During the final years of Ottoman rule and the three decades of British rule, Palestine witnessed the emergence of a community of professionally trained Palestinian Arab doctors. This study traces the evolution of the medical profession in Palestine against the background of the shifting cultural and symbolic capital of an expanding urban middle class and the educational possibilities that enabled this development. Palestinian Arab doctors are examined through a number of interconnected prisms: their activity in social, political, and professional regional networks, their modus operandi under British colonial rule, their response to Zionism and its accompanying influx of immigrant Jewish doctors, and their ability to mobilize collectively under a shared national vision.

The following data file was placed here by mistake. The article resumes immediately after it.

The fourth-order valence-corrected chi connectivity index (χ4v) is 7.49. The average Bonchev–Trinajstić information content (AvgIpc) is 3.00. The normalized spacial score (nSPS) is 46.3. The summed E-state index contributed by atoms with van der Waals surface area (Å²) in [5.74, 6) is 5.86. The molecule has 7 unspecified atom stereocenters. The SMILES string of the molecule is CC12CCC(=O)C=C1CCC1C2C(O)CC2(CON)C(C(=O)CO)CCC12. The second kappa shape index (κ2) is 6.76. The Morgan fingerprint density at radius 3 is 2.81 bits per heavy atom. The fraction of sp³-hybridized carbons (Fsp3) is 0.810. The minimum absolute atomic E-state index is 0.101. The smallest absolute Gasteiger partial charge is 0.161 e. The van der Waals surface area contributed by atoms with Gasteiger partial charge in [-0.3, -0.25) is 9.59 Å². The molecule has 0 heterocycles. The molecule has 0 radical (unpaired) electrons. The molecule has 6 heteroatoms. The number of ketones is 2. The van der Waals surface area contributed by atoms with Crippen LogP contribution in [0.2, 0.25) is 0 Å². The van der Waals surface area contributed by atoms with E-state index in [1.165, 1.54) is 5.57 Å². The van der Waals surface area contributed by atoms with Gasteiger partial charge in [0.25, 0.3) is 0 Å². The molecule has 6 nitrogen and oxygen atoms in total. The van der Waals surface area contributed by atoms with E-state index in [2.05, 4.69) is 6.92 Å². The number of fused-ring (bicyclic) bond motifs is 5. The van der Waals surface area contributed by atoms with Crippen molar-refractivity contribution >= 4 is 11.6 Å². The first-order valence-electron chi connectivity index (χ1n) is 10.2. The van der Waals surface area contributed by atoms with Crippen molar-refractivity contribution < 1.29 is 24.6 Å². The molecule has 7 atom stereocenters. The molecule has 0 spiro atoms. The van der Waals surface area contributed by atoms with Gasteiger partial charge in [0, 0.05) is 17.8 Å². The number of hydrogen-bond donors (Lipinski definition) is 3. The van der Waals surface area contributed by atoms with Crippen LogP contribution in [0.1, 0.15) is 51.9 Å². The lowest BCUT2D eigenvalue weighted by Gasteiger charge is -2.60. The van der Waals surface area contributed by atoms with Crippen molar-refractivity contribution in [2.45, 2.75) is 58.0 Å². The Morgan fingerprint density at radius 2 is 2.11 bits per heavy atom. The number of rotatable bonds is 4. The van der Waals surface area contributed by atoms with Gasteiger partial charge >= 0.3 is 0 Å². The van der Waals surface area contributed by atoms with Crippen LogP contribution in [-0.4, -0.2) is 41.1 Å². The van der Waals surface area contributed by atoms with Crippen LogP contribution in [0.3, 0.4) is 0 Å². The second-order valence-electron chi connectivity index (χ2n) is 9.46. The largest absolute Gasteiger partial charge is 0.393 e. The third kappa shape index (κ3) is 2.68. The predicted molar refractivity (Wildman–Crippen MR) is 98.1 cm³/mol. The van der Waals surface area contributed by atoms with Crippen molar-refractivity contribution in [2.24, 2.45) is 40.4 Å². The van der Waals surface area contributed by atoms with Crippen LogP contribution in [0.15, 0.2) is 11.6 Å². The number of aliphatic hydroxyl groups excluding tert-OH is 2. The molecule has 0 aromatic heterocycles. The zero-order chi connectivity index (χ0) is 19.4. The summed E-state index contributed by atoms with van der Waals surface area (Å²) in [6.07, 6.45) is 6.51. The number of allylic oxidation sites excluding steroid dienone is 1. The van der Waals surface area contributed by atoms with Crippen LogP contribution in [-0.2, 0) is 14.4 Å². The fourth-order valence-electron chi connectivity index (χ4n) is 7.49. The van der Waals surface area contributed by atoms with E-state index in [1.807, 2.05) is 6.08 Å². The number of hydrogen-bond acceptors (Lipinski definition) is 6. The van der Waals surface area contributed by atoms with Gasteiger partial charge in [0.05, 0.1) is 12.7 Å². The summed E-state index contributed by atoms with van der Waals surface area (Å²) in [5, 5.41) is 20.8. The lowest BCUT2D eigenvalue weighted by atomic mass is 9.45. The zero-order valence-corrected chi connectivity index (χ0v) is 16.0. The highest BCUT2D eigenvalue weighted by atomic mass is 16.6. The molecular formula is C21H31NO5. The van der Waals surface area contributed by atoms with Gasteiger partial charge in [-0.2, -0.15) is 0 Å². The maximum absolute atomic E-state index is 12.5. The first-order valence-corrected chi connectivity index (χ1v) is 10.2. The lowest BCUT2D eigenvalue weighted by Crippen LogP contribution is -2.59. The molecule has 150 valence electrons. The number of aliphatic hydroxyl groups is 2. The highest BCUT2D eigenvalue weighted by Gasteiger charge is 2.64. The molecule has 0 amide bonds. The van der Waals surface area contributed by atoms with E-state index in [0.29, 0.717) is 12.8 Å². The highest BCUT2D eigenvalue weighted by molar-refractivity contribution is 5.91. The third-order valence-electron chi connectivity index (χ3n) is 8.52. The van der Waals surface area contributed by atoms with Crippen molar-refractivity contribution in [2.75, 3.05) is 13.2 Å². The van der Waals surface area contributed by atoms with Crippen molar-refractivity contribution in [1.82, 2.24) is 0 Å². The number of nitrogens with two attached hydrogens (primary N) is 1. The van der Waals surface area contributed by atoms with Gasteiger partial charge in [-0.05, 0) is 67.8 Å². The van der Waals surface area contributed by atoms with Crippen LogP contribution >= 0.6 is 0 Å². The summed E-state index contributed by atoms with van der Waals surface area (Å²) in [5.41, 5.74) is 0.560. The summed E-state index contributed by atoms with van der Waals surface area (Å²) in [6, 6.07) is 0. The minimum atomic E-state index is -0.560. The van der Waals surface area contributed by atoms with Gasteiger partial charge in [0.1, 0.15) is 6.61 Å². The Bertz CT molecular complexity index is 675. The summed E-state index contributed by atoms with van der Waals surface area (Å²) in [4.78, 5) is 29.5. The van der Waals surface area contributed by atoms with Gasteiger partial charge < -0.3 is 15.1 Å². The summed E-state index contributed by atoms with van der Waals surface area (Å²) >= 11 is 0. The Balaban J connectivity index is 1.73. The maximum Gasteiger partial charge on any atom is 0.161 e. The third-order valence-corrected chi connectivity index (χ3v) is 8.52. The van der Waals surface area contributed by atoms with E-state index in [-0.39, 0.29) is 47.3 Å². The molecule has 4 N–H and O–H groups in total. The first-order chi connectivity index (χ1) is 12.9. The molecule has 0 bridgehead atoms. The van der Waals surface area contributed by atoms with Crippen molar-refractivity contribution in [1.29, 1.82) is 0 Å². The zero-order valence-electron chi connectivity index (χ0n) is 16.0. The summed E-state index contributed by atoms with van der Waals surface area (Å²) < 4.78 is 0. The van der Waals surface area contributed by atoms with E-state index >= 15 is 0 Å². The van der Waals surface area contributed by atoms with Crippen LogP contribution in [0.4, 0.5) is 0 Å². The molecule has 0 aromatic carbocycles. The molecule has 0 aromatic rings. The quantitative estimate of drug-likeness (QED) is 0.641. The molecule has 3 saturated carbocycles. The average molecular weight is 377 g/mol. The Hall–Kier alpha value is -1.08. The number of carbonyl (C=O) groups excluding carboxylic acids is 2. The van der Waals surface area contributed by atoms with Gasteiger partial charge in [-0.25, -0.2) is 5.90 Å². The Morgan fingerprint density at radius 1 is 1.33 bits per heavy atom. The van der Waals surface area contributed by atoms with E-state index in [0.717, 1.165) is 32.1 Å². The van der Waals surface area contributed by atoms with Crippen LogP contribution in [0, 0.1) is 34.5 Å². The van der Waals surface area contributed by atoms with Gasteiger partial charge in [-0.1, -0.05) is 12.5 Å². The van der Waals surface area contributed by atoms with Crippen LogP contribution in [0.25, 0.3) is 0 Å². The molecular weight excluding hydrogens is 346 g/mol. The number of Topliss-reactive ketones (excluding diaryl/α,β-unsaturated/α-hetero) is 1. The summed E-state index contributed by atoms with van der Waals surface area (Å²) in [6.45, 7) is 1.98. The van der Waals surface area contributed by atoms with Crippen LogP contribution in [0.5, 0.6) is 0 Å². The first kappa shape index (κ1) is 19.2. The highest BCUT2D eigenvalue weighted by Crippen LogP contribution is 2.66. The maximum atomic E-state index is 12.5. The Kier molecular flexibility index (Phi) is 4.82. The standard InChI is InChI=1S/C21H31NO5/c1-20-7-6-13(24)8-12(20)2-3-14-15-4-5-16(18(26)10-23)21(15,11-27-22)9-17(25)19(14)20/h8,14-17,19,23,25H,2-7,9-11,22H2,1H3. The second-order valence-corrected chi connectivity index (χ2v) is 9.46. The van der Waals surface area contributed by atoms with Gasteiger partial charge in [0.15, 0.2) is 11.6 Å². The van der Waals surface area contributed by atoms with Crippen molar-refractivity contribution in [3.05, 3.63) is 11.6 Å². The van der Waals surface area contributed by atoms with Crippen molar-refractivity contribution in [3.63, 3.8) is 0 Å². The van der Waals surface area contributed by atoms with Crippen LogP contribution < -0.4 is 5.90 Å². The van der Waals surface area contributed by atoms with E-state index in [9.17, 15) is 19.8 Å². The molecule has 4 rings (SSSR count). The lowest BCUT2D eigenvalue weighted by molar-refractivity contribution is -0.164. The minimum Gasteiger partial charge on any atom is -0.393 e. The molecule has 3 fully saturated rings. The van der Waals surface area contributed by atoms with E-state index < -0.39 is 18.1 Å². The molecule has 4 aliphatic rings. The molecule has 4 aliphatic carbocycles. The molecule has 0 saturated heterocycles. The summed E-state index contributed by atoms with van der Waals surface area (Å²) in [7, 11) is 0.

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© Cambridge University Press 2020 0020-7438/20
- British mandate
- Health care